ACC Decisions - The Review Process for Dissatisfied Claimants

Tuesday, February 19, 2013

Any decision made by the Accident Compensation Corporation ("ACC") about cover for injury, or entitlements relating to a covered injury are capable of review before an independent reviewer. Where a claimant is dissatisfied with a decision we recommend that the decision should be analysed to determine whether the facts and the legislation have been correctly interpreted and applied by ACC, and when necessary the decision should be reviewed.

Common areas of dispute with ACC relate to elective surgery (for example repair of tears to the knee cartilage, and repairs to shoulders, and repairs to damage to the spine). Another issue that has been exposed to media scrutiny of late are ACC's decisions finding claimants "vocationally independent", which has the effect of terminating a (usually long term) claimant's entitlement to compensation.


The Claim Procedure

ACC provides insurance cover for personal injury suffered in New Zealand where the personal injury is caused by:

  • an accident
  • a treatment injury (injury sustained while in the care of a medical professional)
  • work related gradual processes (such as occupational overuse syndrome)
  • mental injuries that have been caused by specified criminal acts

When ACC receive a claim for cover for a personal injury, or a claim for a specified entitlement relating to a cover personal injury (such as surgery, physiotherapy, hearing aids, or counselling), ACC is then required to make a decision on the claim on reasonable grounds, and in a timely manner.

ACC is required to investigate the claim at its own expense, and make a decision on the claim no later than 21 days after the claim is lodged.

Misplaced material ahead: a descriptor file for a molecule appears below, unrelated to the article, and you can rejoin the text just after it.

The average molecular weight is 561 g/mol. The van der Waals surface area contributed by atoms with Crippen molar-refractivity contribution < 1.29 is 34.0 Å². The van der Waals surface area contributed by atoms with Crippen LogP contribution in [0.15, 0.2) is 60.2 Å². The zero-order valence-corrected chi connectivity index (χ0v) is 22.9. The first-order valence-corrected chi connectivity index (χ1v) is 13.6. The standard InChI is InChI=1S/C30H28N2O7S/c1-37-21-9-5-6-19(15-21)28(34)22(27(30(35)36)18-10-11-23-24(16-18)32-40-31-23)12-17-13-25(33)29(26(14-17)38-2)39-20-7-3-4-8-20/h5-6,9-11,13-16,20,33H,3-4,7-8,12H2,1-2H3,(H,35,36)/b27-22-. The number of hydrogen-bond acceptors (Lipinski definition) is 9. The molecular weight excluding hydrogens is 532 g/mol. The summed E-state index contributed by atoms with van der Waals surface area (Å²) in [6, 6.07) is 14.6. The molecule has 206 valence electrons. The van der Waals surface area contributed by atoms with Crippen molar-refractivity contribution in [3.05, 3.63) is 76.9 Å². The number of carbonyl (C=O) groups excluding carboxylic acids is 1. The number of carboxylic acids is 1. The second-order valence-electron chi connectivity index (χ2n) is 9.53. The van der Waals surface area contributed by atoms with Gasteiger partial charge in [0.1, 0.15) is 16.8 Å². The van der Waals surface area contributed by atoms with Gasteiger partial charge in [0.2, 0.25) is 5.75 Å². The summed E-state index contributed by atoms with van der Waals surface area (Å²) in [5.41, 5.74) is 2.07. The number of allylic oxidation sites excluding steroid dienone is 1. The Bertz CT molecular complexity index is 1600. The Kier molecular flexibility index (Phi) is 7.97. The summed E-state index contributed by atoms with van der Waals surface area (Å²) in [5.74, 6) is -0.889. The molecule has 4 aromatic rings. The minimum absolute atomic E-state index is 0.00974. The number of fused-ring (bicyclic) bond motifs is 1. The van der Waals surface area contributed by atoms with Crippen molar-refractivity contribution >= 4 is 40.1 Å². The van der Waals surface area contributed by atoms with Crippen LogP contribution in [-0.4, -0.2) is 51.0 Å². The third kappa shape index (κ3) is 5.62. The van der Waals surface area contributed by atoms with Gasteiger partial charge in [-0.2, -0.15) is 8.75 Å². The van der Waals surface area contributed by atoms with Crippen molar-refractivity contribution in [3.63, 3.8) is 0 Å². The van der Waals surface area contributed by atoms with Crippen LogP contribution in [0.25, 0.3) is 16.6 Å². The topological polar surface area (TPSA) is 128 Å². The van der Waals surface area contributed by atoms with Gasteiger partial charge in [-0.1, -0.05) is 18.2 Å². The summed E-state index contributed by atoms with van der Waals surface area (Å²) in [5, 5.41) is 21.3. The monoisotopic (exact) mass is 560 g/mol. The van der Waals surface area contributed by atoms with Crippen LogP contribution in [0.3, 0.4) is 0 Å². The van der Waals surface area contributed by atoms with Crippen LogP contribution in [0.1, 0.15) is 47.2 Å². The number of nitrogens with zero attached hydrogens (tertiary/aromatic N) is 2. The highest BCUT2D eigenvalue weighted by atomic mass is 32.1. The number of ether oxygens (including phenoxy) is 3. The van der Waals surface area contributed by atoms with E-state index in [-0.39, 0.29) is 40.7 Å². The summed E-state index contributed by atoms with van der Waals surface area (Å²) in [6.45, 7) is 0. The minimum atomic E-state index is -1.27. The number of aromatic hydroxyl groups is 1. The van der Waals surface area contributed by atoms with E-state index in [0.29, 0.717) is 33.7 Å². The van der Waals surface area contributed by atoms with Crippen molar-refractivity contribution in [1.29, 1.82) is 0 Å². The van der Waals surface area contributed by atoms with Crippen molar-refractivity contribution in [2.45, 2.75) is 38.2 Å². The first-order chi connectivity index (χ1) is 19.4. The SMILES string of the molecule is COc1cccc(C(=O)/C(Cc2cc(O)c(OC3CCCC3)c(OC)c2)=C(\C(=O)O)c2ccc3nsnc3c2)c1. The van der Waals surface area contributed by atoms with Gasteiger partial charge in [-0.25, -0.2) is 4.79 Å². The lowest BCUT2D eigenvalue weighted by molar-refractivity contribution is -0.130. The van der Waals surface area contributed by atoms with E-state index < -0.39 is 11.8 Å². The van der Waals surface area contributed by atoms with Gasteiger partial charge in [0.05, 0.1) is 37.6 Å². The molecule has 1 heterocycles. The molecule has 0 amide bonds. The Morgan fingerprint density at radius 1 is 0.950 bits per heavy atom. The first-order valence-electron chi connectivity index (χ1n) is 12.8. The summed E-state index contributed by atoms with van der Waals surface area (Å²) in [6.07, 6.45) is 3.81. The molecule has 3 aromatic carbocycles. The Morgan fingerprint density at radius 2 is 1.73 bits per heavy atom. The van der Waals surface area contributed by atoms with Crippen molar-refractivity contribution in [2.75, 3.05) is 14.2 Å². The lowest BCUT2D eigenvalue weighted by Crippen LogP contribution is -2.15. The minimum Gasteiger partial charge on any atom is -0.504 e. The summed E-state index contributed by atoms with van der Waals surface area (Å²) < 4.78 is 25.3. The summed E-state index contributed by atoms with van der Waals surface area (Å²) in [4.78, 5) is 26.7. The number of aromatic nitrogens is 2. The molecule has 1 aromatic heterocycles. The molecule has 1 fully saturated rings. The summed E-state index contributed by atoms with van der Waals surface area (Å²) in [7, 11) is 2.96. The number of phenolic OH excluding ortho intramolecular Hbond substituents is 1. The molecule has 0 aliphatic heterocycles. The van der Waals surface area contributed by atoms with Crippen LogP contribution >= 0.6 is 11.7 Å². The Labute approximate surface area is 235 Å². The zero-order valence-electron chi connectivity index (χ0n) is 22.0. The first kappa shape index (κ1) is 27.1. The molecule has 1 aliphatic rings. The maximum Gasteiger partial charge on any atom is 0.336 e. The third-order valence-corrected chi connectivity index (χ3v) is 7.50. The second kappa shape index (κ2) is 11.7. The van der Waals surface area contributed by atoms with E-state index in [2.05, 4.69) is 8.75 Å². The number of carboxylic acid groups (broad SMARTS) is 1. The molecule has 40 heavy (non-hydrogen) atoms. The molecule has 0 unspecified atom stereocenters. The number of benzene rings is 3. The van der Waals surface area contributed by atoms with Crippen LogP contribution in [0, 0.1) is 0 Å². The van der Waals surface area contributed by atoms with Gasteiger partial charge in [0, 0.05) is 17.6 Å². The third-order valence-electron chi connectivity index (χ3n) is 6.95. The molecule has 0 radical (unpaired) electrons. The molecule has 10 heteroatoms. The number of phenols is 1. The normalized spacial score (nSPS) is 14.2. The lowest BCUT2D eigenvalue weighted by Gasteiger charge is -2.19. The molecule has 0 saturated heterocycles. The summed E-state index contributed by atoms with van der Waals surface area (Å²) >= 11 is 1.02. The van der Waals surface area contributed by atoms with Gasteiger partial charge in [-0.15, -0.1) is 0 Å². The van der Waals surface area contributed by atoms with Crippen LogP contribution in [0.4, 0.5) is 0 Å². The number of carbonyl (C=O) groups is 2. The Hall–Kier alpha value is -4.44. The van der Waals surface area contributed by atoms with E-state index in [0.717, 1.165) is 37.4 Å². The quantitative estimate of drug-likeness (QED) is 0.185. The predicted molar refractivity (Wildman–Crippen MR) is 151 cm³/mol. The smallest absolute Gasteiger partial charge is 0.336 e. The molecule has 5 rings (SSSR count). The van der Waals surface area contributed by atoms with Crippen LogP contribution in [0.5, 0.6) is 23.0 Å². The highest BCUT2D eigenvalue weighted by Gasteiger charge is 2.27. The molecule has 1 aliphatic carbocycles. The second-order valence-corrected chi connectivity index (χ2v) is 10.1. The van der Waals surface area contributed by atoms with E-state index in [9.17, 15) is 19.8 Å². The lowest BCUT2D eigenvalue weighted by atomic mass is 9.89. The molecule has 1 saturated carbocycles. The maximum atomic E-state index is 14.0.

There are provisions that allow ACC to extend the timeframe for making a decision, and the legislation allows for ACC to have a longer time period for "complicated claims" for cover (claims for mental injury, claims for work related gradual process, disease or infections, claims for personal injury caused by medical treatment, and claims that are lodged outside of the 12 month of the date of injury time limit).


Reviews of ACC Decisions

All decisions about cover or entitlements made by ACC carry review rights. A dissatisfied claimant may apply for a review of:

  • any decision on a claim,
  • any delay in processing a claim for entitlement where the claimant believes there has been an unreasonable delay, and
  • any decision under the Code of ACC Claimants' Rights (in respect of a complaint made by a claimant alleging a breach of the Code).

An employer may apply to ACC for review of a decision that relates to an employee's work related injury that was alleged to have been suffered during the employment with that employer. An employer may not apply to ACC for review of a decision about the entitlements that have been or are to be provided to a claimant who has cover for work related personal injury.

An application for review of ACC's decision must be made within three months of the date of ACC's decision. It is crucial that the decision to review is made promptly. The legislation allows for applications for review to be made outside of the three month period, but only where there have been "extenuating circumstances" that have prevented the claimant from making an application for review within the three month time limit.

The evidence that is required to prove a review application is not to the level of medical certainty (where the decision is based upon medical evidence). The test that must be applied by the independent reviewer of ACC's decision is the "civil standard of proof", with the test for proof being commonly described as "more likely than not". The evidence does not need to be obtained prior to lodging a review application.

Costs can be awarded at review for medical and other specialist reports that are used for the purposes of the review and provide the reviewer with some assistance, even where the review is ultimately unsuccessful. It is often possible therefore to seek further medical opinion as to whether or not ACC's decision is incorrect at the expense of ACC rather than the claimant personally.

It is not possible to cover all claims covered by ACC in this article, and we are more than happy to discuss any issues or question you may have about the ACC scheme. We are also conveniently located in the same building as the North Shore ACC office.